At least 42 people were killed as rebels in nearly a dozen towns rampaged, prompting fears of a plot to oust embattled President Jean-Bertrand Aristide. \nAfter sporadic gunbattles on Monday, police regained control of the important port city of St. Marc, 72km west of Port-au-Prince. At least two men were shot and another was allegedly shot and killed by Aristide supporters. His body was left on a roadside. \n"The national police force alone cannot re-establish order," Prime Minister Yvon Neptune told reporters in St. Marc on the first visit to any of the affected towns by a senior government official. \n"The violence is tied to a coup d'etat," he said the day before. \nIn Port-au-Prince, the capital, a coalition of opposition political parties met to discuss whether they should join the rebels. By late Monday, they had distanced themselves from the uprising. \n"We do not recognize ourselves in the armed insurrection but in the peaceful struggle of the people for democracy," said Mischa Gaillard, an opposition politician who met with the Democratic Platform Monday. "We deplore violence." \nThe uprising began on Thursday in Haiti's fourth-largest city of Gonaives and signals a dangerous turning point in Haiti's three-year political crisis. A similar revolt in 1985 also began in Gonaives and led to the ouster of the 29-year Duvalier family dictatorship. \n"We are in a situation of armed popular insurrection," said opposition politician Himler Rebu, who led a failed coup against Lieutenant-General Prosper Avril in 1989. \nTension has mounted since Aristide's party won flawed legislative elections in 2000 and international donors blocked millions of dollars in aid. \nMisery has also deepened with most of the nation's 8 million people living without jobs and on less than US$1 day despite election promises from Aristide, a former priest who had vowed to bring dignity to the poor. \nWith no army and fewer than 5,000 poorly armed police, the government is ill-equipped to halt the revolt. \nPolice stations have been a major target because they symbolize Aristide's authority and officers are accused of siding with government supporters. \nSince capturing Gonaives, a city of 200,000 people, the rebels have spread to towns to the west and north, including the Artibonite valley that is the breadbasket of Haiti. \nSome residents fled western Grand-Goave with belongings perched on their heads on Monday, the day after rebels torched the police station. Insurgents also set ablaze stations in the northern towns of St. Raphael and Dondon, where police launched counterattacks and wounded two rebels, according to Radio Vision 2000. \nIt reported that police in Dondon repulsed the rebels, and that afterward government supporters torched houses of nine anti-Aristide leaders. On the highway near Grand-Goave, police fired into the air to disperse a large crowd of clashing protesters who were for and against the government. One man, identified as an Aristide partisan, was shot and killed but it was not clear by whom. \nUN Secretary-General Kofi Annan said the UN "will be stepping up our own involvement fairly soon" but did not elaborate.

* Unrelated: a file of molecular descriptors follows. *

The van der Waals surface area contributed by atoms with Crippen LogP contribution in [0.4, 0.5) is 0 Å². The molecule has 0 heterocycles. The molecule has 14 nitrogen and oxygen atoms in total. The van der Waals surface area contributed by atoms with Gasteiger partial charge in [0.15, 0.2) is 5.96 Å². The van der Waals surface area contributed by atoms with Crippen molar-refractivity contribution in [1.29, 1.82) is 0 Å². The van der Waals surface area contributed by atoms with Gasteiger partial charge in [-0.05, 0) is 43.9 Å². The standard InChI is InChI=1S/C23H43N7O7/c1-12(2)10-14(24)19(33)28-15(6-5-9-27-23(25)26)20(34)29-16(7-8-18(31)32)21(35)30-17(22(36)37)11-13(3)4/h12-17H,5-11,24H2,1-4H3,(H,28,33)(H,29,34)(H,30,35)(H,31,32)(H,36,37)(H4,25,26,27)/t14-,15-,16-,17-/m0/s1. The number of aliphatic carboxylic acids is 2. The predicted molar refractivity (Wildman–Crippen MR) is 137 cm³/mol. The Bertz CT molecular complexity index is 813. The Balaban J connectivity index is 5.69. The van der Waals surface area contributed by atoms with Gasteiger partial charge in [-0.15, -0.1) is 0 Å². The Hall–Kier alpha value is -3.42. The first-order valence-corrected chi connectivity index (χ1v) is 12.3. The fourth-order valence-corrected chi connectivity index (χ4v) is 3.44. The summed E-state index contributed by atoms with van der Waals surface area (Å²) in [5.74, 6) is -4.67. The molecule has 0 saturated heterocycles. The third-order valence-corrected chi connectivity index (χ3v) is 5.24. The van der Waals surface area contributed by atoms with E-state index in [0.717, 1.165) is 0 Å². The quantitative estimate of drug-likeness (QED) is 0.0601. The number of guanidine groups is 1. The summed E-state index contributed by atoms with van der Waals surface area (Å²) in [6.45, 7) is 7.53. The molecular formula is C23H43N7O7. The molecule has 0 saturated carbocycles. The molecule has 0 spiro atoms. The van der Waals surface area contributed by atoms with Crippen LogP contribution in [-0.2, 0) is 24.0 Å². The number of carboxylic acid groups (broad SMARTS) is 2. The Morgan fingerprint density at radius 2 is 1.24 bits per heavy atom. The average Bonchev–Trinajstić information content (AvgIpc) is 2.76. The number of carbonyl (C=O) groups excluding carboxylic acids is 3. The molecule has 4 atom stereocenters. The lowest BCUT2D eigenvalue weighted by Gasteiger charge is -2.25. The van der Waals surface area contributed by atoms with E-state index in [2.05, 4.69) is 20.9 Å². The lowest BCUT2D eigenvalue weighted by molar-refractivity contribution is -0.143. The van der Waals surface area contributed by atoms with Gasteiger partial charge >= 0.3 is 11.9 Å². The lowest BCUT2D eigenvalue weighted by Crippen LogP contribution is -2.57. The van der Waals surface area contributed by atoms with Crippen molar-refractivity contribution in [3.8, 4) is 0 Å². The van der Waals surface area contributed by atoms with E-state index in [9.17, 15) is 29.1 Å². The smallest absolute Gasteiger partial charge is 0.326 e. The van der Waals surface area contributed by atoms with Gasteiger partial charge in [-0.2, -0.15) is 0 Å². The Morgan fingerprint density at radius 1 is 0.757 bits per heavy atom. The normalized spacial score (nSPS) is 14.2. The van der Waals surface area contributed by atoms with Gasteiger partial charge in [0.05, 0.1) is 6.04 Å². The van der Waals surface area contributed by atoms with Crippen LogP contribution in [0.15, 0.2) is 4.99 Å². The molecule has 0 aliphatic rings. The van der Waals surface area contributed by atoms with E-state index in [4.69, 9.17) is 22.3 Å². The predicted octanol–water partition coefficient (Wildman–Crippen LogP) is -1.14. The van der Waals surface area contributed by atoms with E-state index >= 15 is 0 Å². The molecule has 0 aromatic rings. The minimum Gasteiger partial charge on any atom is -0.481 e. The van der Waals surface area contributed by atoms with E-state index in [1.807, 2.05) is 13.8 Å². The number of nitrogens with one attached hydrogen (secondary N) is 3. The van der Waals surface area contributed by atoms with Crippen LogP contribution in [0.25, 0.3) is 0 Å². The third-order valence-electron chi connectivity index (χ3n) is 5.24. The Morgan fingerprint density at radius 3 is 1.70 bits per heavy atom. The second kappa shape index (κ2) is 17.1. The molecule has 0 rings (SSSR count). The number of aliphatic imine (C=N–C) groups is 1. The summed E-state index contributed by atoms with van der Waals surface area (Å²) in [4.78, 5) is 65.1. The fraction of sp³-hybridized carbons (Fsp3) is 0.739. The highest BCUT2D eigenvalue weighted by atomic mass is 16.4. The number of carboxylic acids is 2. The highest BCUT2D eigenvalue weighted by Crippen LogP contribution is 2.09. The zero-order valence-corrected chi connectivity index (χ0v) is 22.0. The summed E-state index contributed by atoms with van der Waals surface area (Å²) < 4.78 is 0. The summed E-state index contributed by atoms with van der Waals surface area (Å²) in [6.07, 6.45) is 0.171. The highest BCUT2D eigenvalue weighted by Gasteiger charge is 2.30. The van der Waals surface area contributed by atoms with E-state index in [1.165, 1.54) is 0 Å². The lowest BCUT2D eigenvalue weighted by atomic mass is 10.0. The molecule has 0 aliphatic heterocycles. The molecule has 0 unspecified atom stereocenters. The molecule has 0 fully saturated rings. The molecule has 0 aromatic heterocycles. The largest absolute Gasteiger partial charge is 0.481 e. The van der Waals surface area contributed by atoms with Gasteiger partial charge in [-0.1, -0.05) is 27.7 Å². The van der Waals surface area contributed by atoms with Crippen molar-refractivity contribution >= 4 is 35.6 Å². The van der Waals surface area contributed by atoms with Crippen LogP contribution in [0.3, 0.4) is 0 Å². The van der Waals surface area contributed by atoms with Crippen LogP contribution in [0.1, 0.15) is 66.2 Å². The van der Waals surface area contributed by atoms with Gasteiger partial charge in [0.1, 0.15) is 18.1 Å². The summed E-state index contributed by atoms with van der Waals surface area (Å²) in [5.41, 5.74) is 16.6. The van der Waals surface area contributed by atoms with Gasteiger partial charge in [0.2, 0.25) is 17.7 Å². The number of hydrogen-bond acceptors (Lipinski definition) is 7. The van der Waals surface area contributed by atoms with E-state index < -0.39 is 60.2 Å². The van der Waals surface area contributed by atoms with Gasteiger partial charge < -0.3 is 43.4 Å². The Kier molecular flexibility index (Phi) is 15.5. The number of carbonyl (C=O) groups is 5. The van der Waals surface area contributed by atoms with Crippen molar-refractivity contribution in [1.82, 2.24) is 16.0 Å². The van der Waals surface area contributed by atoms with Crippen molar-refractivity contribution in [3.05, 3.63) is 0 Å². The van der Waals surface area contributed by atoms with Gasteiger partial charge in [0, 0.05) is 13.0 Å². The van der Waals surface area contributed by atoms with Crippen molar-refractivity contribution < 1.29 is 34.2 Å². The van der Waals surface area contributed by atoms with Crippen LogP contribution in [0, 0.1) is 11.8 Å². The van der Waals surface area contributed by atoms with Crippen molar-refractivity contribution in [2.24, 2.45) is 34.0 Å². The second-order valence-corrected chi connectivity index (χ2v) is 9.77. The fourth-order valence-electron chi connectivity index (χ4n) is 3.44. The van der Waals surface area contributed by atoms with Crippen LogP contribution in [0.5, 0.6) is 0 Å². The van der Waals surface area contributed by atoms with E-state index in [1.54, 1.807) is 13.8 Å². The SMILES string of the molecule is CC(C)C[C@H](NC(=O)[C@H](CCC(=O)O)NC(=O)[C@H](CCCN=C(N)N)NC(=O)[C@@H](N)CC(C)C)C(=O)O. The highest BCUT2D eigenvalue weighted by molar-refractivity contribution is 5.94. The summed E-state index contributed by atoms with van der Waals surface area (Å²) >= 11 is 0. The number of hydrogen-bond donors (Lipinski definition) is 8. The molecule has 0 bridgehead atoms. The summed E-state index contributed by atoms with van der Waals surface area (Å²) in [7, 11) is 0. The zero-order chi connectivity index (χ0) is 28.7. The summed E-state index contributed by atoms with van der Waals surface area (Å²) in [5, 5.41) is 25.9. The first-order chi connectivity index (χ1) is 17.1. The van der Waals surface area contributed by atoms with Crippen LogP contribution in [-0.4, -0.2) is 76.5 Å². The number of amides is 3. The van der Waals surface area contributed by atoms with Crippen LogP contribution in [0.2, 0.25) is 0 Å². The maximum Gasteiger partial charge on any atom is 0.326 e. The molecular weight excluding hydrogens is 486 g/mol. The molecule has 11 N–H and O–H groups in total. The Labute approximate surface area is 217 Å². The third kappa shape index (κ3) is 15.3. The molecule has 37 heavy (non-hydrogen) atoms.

‘CONFESSED’: A court in Beijing said that former CCP member Ren Zhiqiang abused his power at a state firm and embezzled almost US$7.14 million of public funds A Chinese tycoon who called Chinese President Xi Jinping (習近平) a clown and criticized his handling of the COVID-19 pandemic was yesterday jailed for 18 years for corruption, bribery and embezzlement of public funds. Ren Zhiqiang (任志強) — once among the Chinese Communist Party’s (CCP) inner circle — disappeared from the public eye in March, shortly after penning an essay that lambasted Xi’s pandemic response. His outspokenness had earned the former chairman of state-owned property developer Huayuan Group the nickname “Big Cannon.” Yesterday’s verdict said that Ren embezzled almost 50 million yuan (US$7.4 million) of public funds and accepted bribes worth 1.25 million